Blockchain and artificial intelligence (AI) are relatively new technologies that have already make a big impact on company operations.
In 2019, several new business applications are being developed that smart managers should incorporate. Here are five ways blockchain and AI will change business for the better this year.
1. Blockchain for Transparent and Simplified Bookkeeping
At its simplest, blockchain is a bookkeeping tool. It keeps track of who bought what and when. Doing business successfully and ethically requires the management of a database describing that company’s assets and its financial transactions over time. This is a full-time job, as most accountants won’t hesitate to affirm. Where does blockchain enter the mix?
We can expect blockchain to deliver incredible efficiency to the accounting trades. A great deal of a CFO’s, accountant’s or bookkeeper’s working life involves clarifying asset ownership, checking the accuracy of ledgers containing transaction information, and seeing to it that acquisitions and purchases go smoothly.
Blockchain should reduce both the time and expense required for these tasks. There’s no reconciliation of ledgers because there’s just one — and it’s shared among participants and cannot be altered.
The potential is so great that the world might not need as many accountants — or else require them to focus more on the intuitive parts of the job, like valuation and long-term financial planning, and less on the busywork.
2. AI and Business Research
Intelligence-gathering is critical for the day-to-day function and long-term planning of businesses of any size. Until the emergence of neural networks and artificial intelligence, business-related research was conducted by people using web search tools and keywords. Some of the public information of interest to businesses includes:
- Data and analysis from the financial sector
- Past financial transactions and sales from the company in question
- Trending topics in popular culture and news media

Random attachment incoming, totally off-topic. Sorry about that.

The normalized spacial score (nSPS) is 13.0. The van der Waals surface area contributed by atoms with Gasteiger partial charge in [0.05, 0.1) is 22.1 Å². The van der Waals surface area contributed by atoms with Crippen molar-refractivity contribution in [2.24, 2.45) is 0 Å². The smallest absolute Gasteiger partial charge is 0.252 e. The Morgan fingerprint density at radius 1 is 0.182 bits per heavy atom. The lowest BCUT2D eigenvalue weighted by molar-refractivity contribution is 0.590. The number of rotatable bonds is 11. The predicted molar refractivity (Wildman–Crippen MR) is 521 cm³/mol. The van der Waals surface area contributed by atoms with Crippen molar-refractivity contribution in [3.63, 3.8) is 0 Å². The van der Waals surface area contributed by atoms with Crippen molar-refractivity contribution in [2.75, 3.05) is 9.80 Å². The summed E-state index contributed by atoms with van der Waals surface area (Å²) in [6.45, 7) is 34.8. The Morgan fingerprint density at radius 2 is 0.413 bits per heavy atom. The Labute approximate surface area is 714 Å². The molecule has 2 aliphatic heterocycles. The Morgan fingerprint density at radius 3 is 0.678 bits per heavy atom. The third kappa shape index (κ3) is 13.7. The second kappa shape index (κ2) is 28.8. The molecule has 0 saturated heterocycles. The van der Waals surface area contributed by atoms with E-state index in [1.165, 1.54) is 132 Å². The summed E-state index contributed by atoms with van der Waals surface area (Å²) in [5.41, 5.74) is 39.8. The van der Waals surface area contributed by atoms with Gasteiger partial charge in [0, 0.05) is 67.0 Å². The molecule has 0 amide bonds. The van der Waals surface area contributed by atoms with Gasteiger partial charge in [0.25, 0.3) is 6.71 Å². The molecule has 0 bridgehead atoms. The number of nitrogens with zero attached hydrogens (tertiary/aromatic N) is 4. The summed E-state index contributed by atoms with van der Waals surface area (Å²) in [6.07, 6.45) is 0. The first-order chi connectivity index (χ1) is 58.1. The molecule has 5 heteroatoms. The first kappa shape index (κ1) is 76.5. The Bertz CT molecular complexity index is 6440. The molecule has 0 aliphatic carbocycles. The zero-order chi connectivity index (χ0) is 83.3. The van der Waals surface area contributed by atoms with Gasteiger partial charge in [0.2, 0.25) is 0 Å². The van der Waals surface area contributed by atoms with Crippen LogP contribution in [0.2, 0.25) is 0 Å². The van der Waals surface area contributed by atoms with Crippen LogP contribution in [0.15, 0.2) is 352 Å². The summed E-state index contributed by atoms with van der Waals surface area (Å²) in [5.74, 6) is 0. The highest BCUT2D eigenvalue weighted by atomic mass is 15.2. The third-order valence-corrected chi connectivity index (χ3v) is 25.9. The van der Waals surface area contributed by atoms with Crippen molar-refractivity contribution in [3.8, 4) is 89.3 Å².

- Information from customer interactions across multiple channels
The accumulation and leveraging of text-based data from across business silos and the internet as a whole, better known as big data analysis, isn’t optional anymore. It’s required for competitiveness, for forecasting and for operating leaner businesses with less overhead and waste.
Artificial intelligence provides compelling use cases for helping companies cut through the noise. AI powers tools like natural language processing, which doesn’t just search through and collate public and private records more efficiently than human researchers, but also casts a wider net and isn’t hamstrung by keywords.
We’re seeing more companies build their own natural language processing algorithms to filter out low-quality data and bring the most useful information to the top, all with little intervention from human data handlers, researchers and analysts.
3. Blockchain and the Token Economy
The idea of decentralized currencies goes far beyond bitcoin and Ethereum. Today, all kinds of companies, organizations and governments are exploring the concept of initial coin offerings, or ICOs.
Businesses and currencies exist for roughly the same purpose: to facilitate the exchange of value. Fiat currencies like the U.S. dollar are positively primitive compared with the promise of blockchain and the emerging token economy, which some technologists have taken to calling an asset operating system.
It could even become the basis for a new kind of economy — one where we’ve tokenized everything. Changing times call for new ways in which value changes hands. We don’t just have a gig economy where money is exchanged in increasingly informal ways, such as employees vs. contracted workers, etc. What we have is an economy where any business or organization can monetize just about anything they want to by creating a cryptocurrency fork.
The concept takes the idea of behavioral economics to a brand new place. Blockchain could make it easy for companies to award tokens to customers who recycling a product back to its manufacturer. Nonprofits could create “tree coins” for planting a tree or taking other affirmative environmental actions.